Trump’s Cancellation of Pompeo Trip Dashes Hopes in South Korea
Posted August 25, 2018 2:18 p.m. EDT
SEOUL, South Korea — The past few days have been a roller-coaster ride for President Moon Jae-in of South Korea.
On Thursday, the U.S. secretary of state, Mike Pompeo, announced that he would travel to Pyongyang, the North Korean capital, this coming week, raising hopes that the trip would make progress in talks over denuclearizing the North and provide the rationale for Moon to advance inter-Korean relations.
Those hopes were quickly dashed barely a day later, however, when President Donald Trump abruptly canceled Pompeo’s trip.
To many South Koreans, the zigzag was another sign of Washington’s poor coordination in its North Korea policy, and it left Moon with a difficult choice.
If Moon ignores Trump’s unhappiness with North Korea and pushes ahead with his plan to open South Korea’s first liaison office in the North as early as this coming week — as well as meeting North Korea’s leader, Kim Jong Un, in Pyongyang next month — he could run the risk of creating a rift with Washington, the South’s most important ally.
Any major cooperative deal with Kim would also prompt a backlash from Moon’s conservative enemies at home, who are always eager to portray him as a dangerous progressive.
But postponing the inter-Korean projects, such as his plan to reconnect the two Koreas’ railways, would be a huge setback for Moon, who has vowed to take a “driver’s seat” in efforts to defuse the crisis over the North’s nuclear weapons development and build peace on the Korean Peninsula.
Trump could have scrapped Pompeo’s trip in an attempt to gain quick leverage over North Korea, and the American president may revive it soon — just as he once canceled and then reinstated his summit with Kim in June, said Kim Yong-hyun, a professor of North Korean studies at Dongguk University in Seoul, the South Korean capital.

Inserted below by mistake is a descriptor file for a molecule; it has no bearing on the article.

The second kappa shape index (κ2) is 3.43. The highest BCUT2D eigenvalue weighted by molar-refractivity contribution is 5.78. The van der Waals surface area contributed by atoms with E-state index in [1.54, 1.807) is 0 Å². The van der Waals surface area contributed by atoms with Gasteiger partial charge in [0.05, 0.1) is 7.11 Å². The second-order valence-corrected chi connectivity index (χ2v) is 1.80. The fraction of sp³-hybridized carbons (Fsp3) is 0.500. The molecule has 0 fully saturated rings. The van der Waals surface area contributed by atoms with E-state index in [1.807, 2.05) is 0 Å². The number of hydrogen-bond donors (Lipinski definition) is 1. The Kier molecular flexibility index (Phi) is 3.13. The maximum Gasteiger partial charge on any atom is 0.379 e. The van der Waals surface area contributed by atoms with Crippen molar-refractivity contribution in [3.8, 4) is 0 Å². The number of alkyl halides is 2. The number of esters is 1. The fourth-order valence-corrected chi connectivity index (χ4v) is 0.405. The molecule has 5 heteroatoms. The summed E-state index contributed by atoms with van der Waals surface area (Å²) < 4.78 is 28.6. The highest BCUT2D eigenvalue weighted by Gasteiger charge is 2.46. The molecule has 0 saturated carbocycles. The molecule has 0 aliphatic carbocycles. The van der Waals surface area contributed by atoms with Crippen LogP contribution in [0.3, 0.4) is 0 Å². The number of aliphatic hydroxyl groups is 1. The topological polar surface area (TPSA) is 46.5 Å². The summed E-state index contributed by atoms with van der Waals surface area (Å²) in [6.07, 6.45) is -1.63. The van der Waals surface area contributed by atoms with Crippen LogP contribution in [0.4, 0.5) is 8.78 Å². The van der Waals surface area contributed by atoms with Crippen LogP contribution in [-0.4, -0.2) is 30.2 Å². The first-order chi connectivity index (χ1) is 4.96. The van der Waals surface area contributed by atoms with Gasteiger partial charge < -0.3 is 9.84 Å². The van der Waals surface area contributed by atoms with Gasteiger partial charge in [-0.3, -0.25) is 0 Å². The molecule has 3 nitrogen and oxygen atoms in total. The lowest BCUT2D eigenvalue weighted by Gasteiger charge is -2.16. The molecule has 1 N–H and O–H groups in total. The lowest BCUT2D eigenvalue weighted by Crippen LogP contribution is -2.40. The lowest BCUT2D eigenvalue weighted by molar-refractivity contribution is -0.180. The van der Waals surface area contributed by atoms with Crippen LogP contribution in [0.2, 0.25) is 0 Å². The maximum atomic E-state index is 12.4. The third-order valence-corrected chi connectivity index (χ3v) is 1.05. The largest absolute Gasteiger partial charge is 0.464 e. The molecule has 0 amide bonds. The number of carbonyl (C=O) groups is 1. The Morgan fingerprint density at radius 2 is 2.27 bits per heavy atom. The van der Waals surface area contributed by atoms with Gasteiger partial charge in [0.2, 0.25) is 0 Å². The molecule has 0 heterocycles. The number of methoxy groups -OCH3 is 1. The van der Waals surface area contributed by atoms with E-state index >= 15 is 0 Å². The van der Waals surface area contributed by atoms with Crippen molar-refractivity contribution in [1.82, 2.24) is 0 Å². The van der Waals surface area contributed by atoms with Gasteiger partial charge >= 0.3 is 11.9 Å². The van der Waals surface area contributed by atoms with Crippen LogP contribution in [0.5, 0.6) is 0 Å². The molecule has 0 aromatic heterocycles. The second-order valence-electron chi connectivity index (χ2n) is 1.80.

But if that turns out not to be the case, Moon could find himself in an awkward position when he sits down with Kim next month.
“He can try to persuade Kim Jong Un to become more cooperative with denuclearization, telling him that inter-Korean relations cannot advance without it, or he can decide to press ahead with inter-Korean projects without progress in denuclearization,” said Shin Beom-chul, a North Korea specialist at the Asan Institute for Policy Studies in Seoul. “If he chooses the latter, it will bode ill for South Korean-United States relations.”
Moon’s foreign minister, Kang Kyung-wha, talked with Pompeo on the phone Saturday, expressing regrets over the cancellation of Pompeo’s trip. But the allies agreed to maintain “momentum for dialogue” with North Korea, Kang’s office said.
There was no immediate reaction from North Korea.
The latest falling-out between Pyongyang and Washington came at a delicate moment in relations between Seoul and Washington.
Moon recently delivered a nationally televised speech warning his country could not remain a bystander as talks between Washington and Pyongyang stalled.
“I believe in the importance of recognizing that we are the protagonists in Korean Peninsula-related issues,” Moon said. “Developments in inter-Korean relations are not the by-effects of progress in the relationship between the North and the United States. Rather, advancement in inter-Korean relations is the driving force behind denuclearization of the Korean Peninsula.”
That comment, coupled with Moon’s proposal for bold new economic cooperation with North Korea and his plan to open the inter-Korean liaison office, prompted worries among conservative South Koreans that Moon’s eagerness to advance ties would further complicate Washington’s struggle to persuade North Korea to denuclearize.